What to Say When Scattering Ashes
Send your deceased loved one back to the earth with thoughtful words and these ideas on what to say when scattering ashes.
Experiencing the loss of someone important will never be easy. Knowing what to say when scattering ashes is also never easy.
Arranging a cremation and then spreading a loved one’s ashes is a good way to go. It’s a meaningful way to honor them and their legacy. But what is the right thing to say when scattering a loved one’s ashes?
While there are many directions you can go, finding the right words to say does take time. While everything may feel overwhelming, don’t worry about how to speak at a scattering ashes ceremony. Here are some ideas on how to scatter ashes of deceased ones with thoughtful words.
Give a Eulogy or Speech
One of the more popular ways to honor a loved one’s memory is to eulogize them in a speech before you scatter their ashes. You can prepare this ahead of time. It’s better to stay brief with a eulogy on your loved one, but you can still make it impactful.
First, begin with a self-introduction and how you know the person who passed. Set your loved one’s life into context near the beginning of your eulogy. Speak about their life and accomplishments. “We are gathered here today to honor the life of ______” is overused, so try to keep it unique.
You’ll also need to think about what tone you’d like to use in the speech, whether it is more humorous or more somber. Make sure you also thank those attending the ceremony as well.
Reminisce on Their Life
You can also reminisce with those there to help spread ashes of your loved one. Whether it’s a funny or serious memory, painting a full picture of someone’s life before scattering their ashes makes the experience more meaningful.
Those who are there with you to scatter will have their own memories or experiences with your loved one to share, and it can build on the energy before or after you scatter ashes. You can do this by gathering in a circle or semi-circle and taking turns sharing memories. You can also have a more freeform conversation, depending on the mood.
If you’re alone, you can still reminisce (as you likely would already do). Recall all of the precious moments between you and your loved one to set the mood you want for scattering their ashes.
Depending on the religious beliefs of your lost loved one or those attending, you can pray before and/or after you spread ashes. Some religions, such as Judaism and Islam, forbid cremation unless under extraordinary circumstances. Others, like Hinduism and Buddhism, have it ingrained in their religious practices.
If your loved one was Christian, sometimes finding the right prayer is tricky. The Lord’s Prayer is always a good option. If you’re looking for something a little more concrete, you can also recite Bible passages before a collective prayer.
Psalm 23:4 is a good choice too. This psalm speaks to the relationship between those who have died and the Lord when moving through death or “the darkest valley,” knowing how the Lord is there throughout the journey.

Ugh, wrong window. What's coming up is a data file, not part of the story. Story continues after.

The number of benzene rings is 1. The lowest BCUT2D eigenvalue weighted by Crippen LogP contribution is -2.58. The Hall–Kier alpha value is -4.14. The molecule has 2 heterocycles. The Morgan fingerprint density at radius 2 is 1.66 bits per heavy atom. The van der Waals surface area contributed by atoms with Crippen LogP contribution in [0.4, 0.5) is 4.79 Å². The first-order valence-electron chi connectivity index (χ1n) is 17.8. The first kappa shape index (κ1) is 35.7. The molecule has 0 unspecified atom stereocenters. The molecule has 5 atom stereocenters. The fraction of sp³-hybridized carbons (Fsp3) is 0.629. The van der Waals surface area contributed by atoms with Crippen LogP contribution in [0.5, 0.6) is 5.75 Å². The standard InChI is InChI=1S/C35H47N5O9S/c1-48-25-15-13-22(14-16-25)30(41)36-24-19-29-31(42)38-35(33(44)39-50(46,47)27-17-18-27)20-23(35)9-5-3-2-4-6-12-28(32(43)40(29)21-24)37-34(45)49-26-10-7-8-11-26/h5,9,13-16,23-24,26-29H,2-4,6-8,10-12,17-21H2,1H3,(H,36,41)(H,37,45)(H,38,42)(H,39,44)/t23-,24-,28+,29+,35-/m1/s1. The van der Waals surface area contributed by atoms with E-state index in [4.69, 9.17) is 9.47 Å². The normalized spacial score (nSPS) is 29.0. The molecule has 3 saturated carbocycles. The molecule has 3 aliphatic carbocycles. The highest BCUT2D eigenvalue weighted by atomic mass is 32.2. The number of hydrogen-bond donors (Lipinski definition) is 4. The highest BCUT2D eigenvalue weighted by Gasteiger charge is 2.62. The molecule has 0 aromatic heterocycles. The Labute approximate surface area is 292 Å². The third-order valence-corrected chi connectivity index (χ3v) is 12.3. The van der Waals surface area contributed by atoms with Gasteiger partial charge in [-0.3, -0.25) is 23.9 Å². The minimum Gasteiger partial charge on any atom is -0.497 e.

Ecclesiastes 3 is also a beautiful option for a recited psalm. It includes the sections “A Time for Everything,” “The God-Given Task,” and “From Dust to Dust.” All of these are common Biblical recitations for those who have died.
Recite Quotes or Poems
For both religious and non-religious people, sharing relatable quotes or poems about your loved one’s passing is another excellent way to sum up how it feels to have a loved one pass. Using a quote or reciting a poem might help you put into words how you feel about the passing of your loved one if you feel stuck thinking of your own words.
If you’re feeling lost on what to say, here are a few great quotes and poems to consider:
“It is not the length of life, but the depth of life. He who is not everyday conquering some fear has not learned the secret of life.”
Ralph Waldo Emerson hits home with this quote that encompasses the meaning of death and life in one.
“Because I could not stop for Death / He kindly stopped for me / The Carriage held but just Ourselves / and Immortality.”
This poem by Emily Dickinson is a classic one with great imagery to help you give a proper send-off to your loved one. It is both whimsical and serious enough for an occasion like spreading ashes.
“O Captain! my Captain! our fearful trip is done.”
Walt Whitman holds the somber feeling of grief in his poem “O Captain! My Captain!” Its tone is both quick and emotional, describing mourning well.
Quotes or poems are also good jumping-off points for you to construct your own eulogy or speech if you decide to do so. Find a quote or poem that resonates with you and how you want to memorialize the life of your loved one.
A Moment of Silence
Sometimes there isn’t much that can be said at all. Saying nothing is, depending on the ceremony, better than saying just anything.
If you’re scattering ashes of a loved one with a group of people, you can share a collective silence. Group silences are powerful ways to bring everyone together to mourn your loved one.
A moment of silence is meant to honor your loved one. It allows those in attendance at a scattering ashes ceremony to pause and use the moment to fill themselves with memories or feelings of your deceased loved one.
What to Say When Scattering Ashes
Knowing what to say when scattering ashes isn’t easy, but the right words will come to you: through a eulogy, reminiscing, praying, silence, or sharing a quote. You can even use a combination of these different ways to craft a unique statement to remember your deceased loved one’s life.
If you need to arrange a cremation for your deceased loved one, book an appointment today. We’re sorry for your loss, and we’d like to help you honor your loved one.